sequence of merciless hymns to our cultural obsession with the First World War …an effort
to create meaningful acts of witness for ‘a nation/with so many memorials/but no memory..
a collection of great ambition and originality [Peter Robinson]
As PW Bridgman says in his London Grip Review
it is widespread failures and (inescapably) distortions of historical memory that are Malone’s central concern…..
with a conjured mythology about war [I would say THIS war, in particular]..a false record that has been cultivated
and propagated to serve certain political ends
The more I’ve chewed this over, the more I’ve come to think that I need to put the whole business of assertions about ‘conjured mythologies’ in some kind of context. Because there are lots of them, and many are mutually exclusive. After all, there were more than 16 million dead — armed forces and civilians.
Let’s play a game of association, bearing in mind that we’re already primed to be thinking of WW1 poetry and poets. If you think of the First World War, what images come to mind? Would they, perhaps, be like mine.. a silhouette of a procession of gas-blinded men? miles of mud, barbed wire? artillery men trying to drag a floundering horse out of a crater?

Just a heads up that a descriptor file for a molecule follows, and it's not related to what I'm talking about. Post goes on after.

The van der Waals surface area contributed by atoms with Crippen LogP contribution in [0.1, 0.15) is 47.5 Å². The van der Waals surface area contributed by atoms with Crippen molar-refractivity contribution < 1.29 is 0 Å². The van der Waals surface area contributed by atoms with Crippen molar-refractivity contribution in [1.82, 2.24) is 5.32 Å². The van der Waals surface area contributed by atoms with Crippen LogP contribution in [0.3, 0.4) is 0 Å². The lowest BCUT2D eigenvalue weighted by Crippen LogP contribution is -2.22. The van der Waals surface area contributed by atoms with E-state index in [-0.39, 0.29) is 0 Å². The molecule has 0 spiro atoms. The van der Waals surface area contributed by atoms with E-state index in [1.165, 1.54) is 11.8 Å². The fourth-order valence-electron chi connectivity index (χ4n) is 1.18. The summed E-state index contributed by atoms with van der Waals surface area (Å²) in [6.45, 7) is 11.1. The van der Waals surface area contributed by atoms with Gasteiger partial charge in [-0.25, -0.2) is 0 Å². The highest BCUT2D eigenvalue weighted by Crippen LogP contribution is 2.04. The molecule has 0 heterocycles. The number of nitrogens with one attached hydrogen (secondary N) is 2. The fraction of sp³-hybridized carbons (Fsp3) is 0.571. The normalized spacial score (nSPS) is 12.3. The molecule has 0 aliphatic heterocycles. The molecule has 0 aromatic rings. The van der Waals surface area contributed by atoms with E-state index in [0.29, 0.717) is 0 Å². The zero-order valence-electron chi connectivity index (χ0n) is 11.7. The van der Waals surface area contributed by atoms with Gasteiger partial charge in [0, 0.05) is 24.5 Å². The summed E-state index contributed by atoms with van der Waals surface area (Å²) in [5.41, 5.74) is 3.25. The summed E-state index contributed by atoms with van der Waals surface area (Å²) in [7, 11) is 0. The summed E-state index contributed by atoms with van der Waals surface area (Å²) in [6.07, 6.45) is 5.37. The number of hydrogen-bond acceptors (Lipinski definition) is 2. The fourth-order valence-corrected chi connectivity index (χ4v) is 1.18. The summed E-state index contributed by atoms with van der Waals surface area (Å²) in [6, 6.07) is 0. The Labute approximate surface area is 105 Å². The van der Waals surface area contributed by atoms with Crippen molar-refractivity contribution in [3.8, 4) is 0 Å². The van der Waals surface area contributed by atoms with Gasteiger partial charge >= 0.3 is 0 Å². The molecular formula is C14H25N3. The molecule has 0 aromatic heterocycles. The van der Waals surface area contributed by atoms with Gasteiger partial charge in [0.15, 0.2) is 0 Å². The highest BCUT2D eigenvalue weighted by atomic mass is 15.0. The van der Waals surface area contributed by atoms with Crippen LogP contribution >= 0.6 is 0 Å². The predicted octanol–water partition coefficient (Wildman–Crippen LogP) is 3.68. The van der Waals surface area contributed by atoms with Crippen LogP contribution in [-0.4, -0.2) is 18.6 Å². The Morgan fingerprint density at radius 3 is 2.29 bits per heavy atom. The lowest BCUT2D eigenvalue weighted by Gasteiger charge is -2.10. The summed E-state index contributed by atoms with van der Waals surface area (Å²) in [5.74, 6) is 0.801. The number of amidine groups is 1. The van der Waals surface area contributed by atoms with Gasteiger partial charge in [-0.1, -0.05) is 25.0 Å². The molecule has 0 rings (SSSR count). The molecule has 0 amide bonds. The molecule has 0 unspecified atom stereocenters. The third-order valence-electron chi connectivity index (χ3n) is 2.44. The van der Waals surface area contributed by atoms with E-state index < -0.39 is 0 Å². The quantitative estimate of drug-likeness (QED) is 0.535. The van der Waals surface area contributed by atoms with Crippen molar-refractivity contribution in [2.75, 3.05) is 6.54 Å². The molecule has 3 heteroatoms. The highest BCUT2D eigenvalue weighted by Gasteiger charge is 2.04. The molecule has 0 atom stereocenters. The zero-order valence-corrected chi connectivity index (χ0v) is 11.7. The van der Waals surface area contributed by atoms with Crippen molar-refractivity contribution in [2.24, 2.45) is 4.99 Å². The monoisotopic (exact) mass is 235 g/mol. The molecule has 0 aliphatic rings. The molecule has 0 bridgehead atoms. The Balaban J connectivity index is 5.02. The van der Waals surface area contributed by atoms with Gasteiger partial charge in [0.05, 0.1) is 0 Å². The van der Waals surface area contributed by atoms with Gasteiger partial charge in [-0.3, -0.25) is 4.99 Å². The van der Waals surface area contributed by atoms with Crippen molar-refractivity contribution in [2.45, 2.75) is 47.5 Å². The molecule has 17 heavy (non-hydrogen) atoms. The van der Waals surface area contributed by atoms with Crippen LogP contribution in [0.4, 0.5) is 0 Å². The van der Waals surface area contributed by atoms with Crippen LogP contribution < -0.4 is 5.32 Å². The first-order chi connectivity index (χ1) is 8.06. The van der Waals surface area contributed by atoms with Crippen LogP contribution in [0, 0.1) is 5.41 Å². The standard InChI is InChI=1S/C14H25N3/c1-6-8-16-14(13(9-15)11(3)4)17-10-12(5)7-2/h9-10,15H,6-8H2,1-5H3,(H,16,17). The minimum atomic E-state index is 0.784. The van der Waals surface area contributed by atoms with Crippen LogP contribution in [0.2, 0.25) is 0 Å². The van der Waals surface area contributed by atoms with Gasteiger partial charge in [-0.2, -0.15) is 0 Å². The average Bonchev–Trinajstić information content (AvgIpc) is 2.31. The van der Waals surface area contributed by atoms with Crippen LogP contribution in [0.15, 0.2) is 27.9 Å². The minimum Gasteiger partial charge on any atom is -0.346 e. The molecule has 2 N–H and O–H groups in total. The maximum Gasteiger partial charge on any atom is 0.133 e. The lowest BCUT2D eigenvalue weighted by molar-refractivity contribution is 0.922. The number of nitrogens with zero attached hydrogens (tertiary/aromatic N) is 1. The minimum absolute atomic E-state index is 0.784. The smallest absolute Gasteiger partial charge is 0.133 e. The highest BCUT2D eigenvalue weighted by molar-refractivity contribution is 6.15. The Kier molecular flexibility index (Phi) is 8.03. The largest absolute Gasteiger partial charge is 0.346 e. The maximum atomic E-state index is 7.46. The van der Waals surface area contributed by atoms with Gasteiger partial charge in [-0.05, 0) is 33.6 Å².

If you had to choose just a single image, would it be a poppy?
Like this one, for instance, which featured in the Yorkshire Post this week. It’s certified to have been plucked from the battlefield in 1916 by the brother of one killed there in action
“The dried poppy – described as “one of the most poignant symbols of brotherly love ever seen” – was plucked in memory of Private James Henry Lester. It’s up for auction amongst a collection of WW1 memorabilia, and expected to raise in excess of £1000; the family owners hope
“that a museum may purchase the items and put them on public display, a permanent reminder of the sacrifices made by an entire generation.”
After all, we’re concerned with ‘conjured mythologies’. Which is the concern at the heart of Martin Malone’s collection.
When you’re asked to think of WW1, is your default image one of Flanders Fields? If you like, it’s easy to argue that our collective ‘memory’ has edited the World out of World War.
For instance, if I ask you to think of a battle, I think the odds are that it’ll be The Somme, or Ypres. Something like that. But if you were French, it might be Verdun, or the Ardennes; if you were Italian, it might be Isonzo. For Russians, Tannenberg, for Romanians, Bucharest.
Like I said, Flanders is probably your default …not Macedonia, or Sinai and Palestine, or Egypt, or the Congo, or Mesapotamia/Iraq, or the Dardenelles where Attlee was the penultimate man of the beach in covering the retreat from Suvla Bay.